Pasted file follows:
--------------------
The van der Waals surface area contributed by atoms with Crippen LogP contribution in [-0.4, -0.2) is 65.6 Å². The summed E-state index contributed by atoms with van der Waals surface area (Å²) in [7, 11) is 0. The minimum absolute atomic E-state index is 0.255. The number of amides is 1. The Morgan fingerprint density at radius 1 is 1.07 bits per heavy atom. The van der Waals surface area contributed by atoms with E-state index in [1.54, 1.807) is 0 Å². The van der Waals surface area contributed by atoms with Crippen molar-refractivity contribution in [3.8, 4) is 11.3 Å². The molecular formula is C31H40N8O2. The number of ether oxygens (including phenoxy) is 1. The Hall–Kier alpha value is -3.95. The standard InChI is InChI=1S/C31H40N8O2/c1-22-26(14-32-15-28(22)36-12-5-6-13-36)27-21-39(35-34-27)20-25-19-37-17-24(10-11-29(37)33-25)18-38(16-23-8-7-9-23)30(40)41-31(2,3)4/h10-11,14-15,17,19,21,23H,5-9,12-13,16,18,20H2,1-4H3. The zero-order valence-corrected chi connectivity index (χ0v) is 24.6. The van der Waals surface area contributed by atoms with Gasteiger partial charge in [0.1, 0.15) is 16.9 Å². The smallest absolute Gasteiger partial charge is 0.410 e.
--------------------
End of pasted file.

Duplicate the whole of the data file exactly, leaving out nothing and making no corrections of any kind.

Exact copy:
The van der Waals surface area contributed by atoms with Crippen LogP contribution in [-0.4, -0.2) is 65.6 Å². The summed E-state index contributed by atoms with van der Waals surface area (Å²) in [7, 11) is 0. The minimum absolute atomic E-state index is 0.255. The number of amides is 1. The Morgan fingerprint density at radius 1 is 1.07 bits per heavy atom. The van der Waals surface area contributed by atoms with E-state index in [1.54, 1.807) is 0 Å². The van der Waals surface area contributed by atoms with Crippen molar-refractivity contribution in [3.8, 4) is 11.3 Å². The molecular formula is C31H40N8O2. The number of ether oxygens (including phenoxy) is 1. The Hall–Kier alpha value is -3.95. The standard InChI is InChI=1S/C31H40N8O2/c1-22-26(14-32-15-28(22)36-12-5-6-13-36)27-21-39(35-34-27)20-25-19-37-17-24(10-11-29(37)33-25)18-38(16-23-8-7-9-23)30(40)41-31(2,3)4/h10-11,14-15,17,19,21,23H,5-9,12-13,16,18,20H2,1-4H3. The zero-order valence-corrected chi connectivity index (χ0v) is 24.6. The van der Waals surface area contributed by atoms with Gasteiger partial charge in [0.1, 0.15) is 16.9 Å². The smallest absolute Gasteiger partial charge is 0.410 e.